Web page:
Neurological adverse effects (NAEs) caused by biotherapies have been documented in the literature, mostly in adult patients with IBD, rheumatic illnesses, or psoriasis. In children, there is a scarcity of data. The goals of this study are to report and define noninfectious NAE linked with anti-TNF antibodies in juvenile IBD patients, as well as to determine their prevalence. Researchers gathered all NAE reports in juvenile IBD patients treated with anti-TNF antibodies from the French Pharmacovigilance Database in a retrospective manner. They extrapolated data from the EPIMAD regional inception population-based cohort in France to determine the nationwide incidence of NAEs. This Database received 231 reports of adverse events in juvenile IBD patients treated to anti-TNF antibodies between 2000 and 2018. There were seventeen NAEs collected: eight severe NAEs, seven mild NAEs, and two neuropsychic events. The median time elapsed between the initiation of anti-TNF therapy and the onset of NAE was 6 months. Anti-TNF antibodies were discontinued in ten of seventeen individuals. Nine of the seventeen patients had a complete resolution, and eight of the seventeen had a partial resolution. In France, we estimate the incidence of severe NAE in juvenile IBD patients treated with anti-TNF antibodies to be one case per 10,000 patients per year.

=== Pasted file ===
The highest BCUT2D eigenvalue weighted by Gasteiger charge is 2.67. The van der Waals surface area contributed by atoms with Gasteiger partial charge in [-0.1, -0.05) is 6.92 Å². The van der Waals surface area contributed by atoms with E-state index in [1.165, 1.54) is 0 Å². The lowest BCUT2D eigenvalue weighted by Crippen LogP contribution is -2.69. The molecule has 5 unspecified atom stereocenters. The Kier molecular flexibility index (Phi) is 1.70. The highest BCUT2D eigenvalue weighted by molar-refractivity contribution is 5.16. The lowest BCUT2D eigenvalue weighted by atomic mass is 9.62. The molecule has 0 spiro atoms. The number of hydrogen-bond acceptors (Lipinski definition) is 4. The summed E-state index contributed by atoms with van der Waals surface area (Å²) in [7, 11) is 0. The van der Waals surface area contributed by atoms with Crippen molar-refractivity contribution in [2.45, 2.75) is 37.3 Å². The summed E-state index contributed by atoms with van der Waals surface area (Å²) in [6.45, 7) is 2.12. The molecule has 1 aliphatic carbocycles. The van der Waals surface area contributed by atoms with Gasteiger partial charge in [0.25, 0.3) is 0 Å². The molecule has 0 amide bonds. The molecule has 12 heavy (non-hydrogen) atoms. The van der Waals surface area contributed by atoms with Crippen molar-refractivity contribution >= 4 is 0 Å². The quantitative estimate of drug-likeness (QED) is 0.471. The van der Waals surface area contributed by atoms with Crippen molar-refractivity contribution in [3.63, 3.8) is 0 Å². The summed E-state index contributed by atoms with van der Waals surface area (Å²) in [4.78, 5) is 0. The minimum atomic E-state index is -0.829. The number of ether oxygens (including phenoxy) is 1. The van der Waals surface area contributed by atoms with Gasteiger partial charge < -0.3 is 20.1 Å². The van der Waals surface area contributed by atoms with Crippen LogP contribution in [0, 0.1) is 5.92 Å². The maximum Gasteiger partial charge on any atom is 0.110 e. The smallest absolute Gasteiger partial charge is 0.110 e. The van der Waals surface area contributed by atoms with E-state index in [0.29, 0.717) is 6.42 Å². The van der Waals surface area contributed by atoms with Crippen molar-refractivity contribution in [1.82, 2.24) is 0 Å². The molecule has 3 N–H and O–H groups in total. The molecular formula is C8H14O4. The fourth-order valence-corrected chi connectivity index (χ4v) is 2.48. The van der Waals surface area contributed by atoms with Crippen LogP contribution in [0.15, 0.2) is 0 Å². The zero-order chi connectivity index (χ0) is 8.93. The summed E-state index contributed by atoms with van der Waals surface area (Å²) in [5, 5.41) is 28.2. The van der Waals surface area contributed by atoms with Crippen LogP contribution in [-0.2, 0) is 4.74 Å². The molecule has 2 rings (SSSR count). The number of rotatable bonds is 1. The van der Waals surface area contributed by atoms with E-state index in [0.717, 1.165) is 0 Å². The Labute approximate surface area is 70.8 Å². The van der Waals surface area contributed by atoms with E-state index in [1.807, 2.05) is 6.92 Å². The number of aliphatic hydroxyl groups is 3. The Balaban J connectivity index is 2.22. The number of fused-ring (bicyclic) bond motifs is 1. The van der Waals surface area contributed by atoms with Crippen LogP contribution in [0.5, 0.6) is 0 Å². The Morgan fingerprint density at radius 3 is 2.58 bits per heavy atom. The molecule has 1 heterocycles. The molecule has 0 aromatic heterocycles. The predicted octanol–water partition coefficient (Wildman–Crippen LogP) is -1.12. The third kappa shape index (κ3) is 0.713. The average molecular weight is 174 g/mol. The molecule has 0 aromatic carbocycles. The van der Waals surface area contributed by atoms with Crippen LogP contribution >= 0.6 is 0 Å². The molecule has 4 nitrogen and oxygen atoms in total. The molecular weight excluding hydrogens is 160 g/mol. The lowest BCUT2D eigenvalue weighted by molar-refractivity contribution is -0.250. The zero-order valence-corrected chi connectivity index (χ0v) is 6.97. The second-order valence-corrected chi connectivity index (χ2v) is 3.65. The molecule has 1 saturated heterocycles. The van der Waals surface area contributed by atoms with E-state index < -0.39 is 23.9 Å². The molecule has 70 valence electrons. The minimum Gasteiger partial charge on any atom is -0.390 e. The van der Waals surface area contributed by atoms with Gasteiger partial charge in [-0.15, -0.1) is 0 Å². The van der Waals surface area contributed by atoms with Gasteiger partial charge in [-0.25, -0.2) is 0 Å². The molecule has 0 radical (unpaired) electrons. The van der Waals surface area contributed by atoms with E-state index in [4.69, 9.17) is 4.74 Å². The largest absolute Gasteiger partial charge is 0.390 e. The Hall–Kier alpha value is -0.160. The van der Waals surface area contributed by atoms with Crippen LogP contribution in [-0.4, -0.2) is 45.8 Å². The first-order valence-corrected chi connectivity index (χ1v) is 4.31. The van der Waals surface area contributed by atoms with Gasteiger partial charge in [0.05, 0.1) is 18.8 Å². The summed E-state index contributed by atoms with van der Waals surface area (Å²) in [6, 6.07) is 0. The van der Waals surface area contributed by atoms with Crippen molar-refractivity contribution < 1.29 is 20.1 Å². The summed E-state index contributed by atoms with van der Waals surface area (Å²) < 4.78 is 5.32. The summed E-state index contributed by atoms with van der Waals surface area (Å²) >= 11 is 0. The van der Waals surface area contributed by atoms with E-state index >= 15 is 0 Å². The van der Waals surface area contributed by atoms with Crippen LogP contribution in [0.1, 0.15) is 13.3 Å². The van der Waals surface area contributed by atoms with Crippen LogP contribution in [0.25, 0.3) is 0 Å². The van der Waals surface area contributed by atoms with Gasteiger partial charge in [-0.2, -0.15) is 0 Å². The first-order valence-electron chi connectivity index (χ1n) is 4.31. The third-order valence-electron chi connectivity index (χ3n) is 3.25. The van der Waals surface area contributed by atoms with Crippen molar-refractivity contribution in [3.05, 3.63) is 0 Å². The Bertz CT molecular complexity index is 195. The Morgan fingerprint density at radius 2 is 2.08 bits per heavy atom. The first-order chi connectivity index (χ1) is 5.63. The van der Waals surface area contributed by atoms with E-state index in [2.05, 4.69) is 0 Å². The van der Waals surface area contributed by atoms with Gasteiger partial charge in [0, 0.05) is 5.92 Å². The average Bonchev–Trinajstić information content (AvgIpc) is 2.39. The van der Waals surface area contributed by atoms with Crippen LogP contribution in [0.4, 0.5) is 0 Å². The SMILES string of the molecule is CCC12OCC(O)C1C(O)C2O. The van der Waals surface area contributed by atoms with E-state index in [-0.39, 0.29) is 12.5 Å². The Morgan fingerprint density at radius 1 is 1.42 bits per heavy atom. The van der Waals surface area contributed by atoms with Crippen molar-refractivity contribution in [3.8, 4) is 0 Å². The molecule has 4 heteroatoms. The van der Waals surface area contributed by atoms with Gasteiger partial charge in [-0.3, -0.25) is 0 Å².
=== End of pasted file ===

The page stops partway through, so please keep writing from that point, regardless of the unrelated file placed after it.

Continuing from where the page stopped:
NAE coupled with anti-TNF antibodies is uncommon in pediatric IBD. In cases of severe NAE, the study advocates discontinuing anti-TNF medication and considering other treatments.